one last thing about this query is the next query considered right if I want to get all queries that have the term ork in part of their name, description, or one of their tags:

{
  me(func: eq(Repository.created_at, "2017"))@filter(regexp(Repository.description, /ork/) or regexp(Repository.name, /ork/)){
    Repository.tags @filter(regexp(Hashtag.keyword,/ork/)){
        Hashtag.keyword
    }
    Repository.name
  }
}

I am not sure that this kind of query is possible in GQL at all.
There are no filters on sub-types so it will be impossible to ask which repositories have a specific term in their name or description and in one of their tags

No problem. The order of the factors does not change it. But you can always use Custom DQL.

BTW, I’m not aware if GraphQL supports pagination. It should, but I never used it.

Sure its possible, just maybe not as easy as we would like. I was just going off from the category of the topic being GraphQL is why I chimed in.

GraphQL does support first and offset. You can get a subtype filter if you reverse the query or use cascade.

I have not crossed this bridge of getting a count because it is more trouble than it is worth at the moment. So my implementation right now just uses pagination until no more results are available at which time I know I have reached the end.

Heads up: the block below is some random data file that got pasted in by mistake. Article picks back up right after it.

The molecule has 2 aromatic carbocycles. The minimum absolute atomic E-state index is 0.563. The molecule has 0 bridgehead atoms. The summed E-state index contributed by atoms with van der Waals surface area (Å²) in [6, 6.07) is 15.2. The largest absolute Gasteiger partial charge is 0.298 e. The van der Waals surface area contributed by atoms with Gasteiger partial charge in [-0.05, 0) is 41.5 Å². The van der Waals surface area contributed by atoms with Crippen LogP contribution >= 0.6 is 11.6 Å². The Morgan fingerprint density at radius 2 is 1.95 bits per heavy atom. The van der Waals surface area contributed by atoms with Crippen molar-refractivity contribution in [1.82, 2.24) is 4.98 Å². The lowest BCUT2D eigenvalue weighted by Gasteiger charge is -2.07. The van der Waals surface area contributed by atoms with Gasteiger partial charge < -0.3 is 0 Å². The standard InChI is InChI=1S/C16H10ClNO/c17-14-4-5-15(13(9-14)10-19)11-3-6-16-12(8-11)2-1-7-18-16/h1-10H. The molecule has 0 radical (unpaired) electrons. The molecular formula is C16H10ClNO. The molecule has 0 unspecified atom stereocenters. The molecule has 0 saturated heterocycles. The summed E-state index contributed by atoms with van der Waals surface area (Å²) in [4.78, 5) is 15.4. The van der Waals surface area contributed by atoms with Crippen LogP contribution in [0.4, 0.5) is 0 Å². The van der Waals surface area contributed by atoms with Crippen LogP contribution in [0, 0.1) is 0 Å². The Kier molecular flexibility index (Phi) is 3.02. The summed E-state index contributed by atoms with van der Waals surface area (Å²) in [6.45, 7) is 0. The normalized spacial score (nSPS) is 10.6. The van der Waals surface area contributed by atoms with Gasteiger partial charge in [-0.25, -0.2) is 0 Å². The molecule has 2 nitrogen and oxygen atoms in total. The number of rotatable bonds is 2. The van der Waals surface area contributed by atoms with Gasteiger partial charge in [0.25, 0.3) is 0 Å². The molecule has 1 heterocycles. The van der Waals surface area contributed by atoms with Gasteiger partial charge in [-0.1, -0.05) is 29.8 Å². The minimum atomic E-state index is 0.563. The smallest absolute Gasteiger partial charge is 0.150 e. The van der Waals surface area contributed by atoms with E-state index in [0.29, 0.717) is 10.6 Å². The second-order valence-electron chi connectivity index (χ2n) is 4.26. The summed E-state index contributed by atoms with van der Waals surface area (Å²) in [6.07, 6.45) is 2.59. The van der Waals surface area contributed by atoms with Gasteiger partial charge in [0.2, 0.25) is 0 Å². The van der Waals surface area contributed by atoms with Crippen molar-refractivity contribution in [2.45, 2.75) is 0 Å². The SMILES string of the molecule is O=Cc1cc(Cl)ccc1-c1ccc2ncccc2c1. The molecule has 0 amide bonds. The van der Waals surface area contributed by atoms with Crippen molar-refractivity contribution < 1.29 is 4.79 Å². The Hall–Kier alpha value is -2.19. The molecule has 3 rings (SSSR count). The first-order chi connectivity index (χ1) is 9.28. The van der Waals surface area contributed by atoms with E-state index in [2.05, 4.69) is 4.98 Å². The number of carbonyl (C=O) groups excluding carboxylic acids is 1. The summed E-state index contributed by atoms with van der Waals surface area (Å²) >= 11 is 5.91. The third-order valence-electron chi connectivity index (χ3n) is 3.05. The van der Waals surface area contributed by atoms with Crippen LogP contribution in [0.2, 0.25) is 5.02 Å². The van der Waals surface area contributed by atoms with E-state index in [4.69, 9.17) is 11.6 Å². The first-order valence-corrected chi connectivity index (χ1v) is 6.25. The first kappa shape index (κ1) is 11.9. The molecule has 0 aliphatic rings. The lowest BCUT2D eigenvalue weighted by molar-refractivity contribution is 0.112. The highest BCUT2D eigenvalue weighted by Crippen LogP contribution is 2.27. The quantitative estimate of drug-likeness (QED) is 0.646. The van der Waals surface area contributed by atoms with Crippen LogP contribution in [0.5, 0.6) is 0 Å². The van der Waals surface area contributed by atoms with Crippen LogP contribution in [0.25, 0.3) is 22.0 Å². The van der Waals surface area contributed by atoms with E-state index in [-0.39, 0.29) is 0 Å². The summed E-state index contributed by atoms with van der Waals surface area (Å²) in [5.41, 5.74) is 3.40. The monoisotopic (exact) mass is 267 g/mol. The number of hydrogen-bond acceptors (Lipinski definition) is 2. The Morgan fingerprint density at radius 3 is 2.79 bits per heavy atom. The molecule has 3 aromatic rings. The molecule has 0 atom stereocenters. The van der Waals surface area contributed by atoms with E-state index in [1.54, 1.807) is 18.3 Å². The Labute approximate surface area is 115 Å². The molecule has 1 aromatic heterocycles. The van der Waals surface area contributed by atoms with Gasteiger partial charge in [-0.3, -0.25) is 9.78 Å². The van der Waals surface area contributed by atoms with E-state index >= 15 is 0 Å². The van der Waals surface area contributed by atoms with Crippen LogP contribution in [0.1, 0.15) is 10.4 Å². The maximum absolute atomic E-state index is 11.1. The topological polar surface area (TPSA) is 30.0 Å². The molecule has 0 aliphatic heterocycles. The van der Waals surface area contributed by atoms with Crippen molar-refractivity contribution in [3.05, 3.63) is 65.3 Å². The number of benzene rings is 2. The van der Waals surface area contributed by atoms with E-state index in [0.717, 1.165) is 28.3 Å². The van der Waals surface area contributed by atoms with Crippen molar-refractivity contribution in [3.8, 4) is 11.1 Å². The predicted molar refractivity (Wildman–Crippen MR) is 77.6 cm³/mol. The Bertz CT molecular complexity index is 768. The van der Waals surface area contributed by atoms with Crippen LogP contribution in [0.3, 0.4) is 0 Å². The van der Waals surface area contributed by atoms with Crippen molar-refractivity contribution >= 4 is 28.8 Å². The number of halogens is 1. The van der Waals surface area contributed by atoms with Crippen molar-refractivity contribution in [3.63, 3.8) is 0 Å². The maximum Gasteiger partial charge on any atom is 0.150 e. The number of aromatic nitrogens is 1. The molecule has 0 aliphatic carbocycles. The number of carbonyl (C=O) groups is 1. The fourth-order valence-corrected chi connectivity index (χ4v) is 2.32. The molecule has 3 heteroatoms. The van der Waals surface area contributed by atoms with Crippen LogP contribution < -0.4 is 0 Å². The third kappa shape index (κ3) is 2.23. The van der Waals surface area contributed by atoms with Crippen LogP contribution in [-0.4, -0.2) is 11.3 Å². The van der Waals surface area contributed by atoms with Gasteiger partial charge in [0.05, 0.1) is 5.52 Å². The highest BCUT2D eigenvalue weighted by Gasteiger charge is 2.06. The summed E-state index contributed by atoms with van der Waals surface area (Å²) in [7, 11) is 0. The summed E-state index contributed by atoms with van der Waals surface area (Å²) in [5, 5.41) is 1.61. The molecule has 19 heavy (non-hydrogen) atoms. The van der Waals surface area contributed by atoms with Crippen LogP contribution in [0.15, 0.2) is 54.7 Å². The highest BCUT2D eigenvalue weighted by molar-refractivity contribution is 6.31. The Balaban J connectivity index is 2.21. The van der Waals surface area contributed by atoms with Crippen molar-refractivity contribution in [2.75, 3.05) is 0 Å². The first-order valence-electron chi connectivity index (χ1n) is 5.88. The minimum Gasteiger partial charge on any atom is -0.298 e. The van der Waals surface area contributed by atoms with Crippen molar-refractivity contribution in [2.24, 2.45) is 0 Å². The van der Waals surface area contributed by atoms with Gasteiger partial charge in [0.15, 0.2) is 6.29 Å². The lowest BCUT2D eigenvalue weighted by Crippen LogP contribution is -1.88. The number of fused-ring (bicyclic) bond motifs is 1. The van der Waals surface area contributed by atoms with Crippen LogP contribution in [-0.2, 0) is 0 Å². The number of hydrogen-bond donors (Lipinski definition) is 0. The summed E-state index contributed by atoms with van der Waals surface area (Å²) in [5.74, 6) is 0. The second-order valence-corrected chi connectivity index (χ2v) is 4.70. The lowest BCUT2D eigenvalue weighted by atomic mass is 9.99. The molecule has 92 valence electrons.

The OP was strictly about pagination. Since it has branched out to pagination with sub-filters the GraphQL way right now would to get a list of repo ids from the root repos with your filters. Get another list of repo ids from the tag root with your tag filters. Union these two sets together client side. Use this as this array of repo ids as the filter and then use first and offset to get pagination.

Yes, I thought about this solution. Technically, in this case, I can count the number of ids in the client as well and figure out the number of pages I need.
I think this will be the best option to solve it.
Filtering the tags and use cascade will loose the data because I need repose with the tag ork but also get there other tags so filter to a specific tag won’t be the right thing to do.
On the other hand doing a reverse query as you suggested on the Hashtags and find the repositories they applied to and then get the uids will solve it :slight_smile:

Last thing, if I use the pagination after having the uids will they considered as fixed indecies and the result will always be the same?

even if you provide the ids in a filter, the order will still be the same based upon retrieved uids (ids) unless you provide an alternative sort method.

Great.
So no need to worry when increasing the value of the offset about results that jumped up the first 10 (offset 0) to first 10 (offset 2) right?

What do you mean by providing an alternative sort method? different order?

not unless data was added/deleted in between the queries otherwise the order will be the same.

Offset 2 would not get the 2nd set.

  • page 1 = (first: 10, offset: 0)
  • page 2 = (first: 10, offset: 10)
  • page 50 = (first: 10, offset: 490)

use the formula offset = page*limit-limit where limit = items per page (used in first)

Thanks